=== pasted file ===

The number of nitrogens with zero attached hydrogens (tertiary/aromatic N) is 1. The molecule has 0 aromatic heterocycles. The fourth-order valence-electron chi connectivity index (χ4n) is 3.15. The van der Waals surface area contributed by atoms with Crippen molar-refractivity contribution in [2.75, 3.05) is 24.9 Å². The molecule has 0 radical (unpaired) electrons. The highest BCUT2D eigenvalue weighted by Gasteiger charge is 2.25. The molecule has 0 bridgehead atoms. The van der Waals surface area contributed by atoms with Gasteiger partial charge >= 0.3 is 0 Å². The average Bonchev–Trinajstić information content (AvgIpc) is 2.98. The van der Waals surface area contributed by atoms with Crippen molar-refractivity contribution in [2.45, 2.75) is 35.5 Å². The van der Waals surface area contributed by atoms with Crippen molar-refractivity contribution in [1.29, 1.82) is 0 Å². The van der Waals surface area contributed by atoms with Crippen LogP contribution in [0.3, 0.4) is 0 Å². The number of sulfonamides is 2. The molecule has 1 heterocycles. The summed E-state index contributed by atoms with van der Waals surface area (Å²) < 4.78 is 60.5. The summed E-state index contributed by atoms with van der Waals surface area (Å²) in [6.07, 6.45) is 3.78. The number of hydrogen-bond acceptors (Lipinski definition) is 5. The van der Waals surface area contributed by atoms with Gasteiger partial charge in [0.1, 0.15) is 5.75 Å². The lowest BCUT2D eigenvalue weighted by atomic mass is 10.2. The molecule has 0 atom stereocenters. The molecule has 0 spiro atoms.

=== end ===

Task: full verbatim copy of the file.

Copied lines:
The number of nitrogens with zero attached hydrogens (tertiary/aromatic N) is 1. The molecule has 0 aromatic heterocycles. The fourth-order valence-electron chi connectivity index (χ4n) is 3.15. The van der Waals surface area contributed by atoms with Crippen molar-refractivity contribution in [2.75, 3.05) is 24.9 Å². The molecule has 0 radical (unpaired) electrons. The highest BCUT2D eigenvalue weighted by Gasteiger charge is 2.25. The molecule has 0 bridgehead atoms. The van der Waals surface area contributed by atoms with Gasteiger partial charge >= 0.3 is 0 Å². The average Bonchev–Trinajstić information content (AvgIpc) is 2.98. The van der Waals surface area contributed by atoms with Crippen molar-refractivity contribution in [2.45, 2.75) is 35.5 Å². The van der Waals surface area contributed by atoms with Crippen molar-refractivity contribution in [1.29, 1.82) is 0 Å². The van der Waals surface area contributed by atoms with Crippen LogP contribution in [0.3, 0.4) is 0 Å². The number of sulfonamides is 2. The molecule has 1 heterocycles. The summed E-state index contributed by atoms with van der Waals surface area (Å²) < 4.78 is 60.5. The summed E-state index contributed by atoms with van der Waals surface area (Å²) in [6.07, 6.45) is 3.78. The number of hydrogen-bond acceptors (Lipinski definition) is 5. The van der Waals surface area contributed by atoms with Gasteiger partial charge in [0.1, 0.15) is 5.75 Å². The lowest BCUT2D eigenvalue weighted by atomic mass is 10.2. The molecule has 0 atom stereocenters. The molecule has 0 spiro atoms.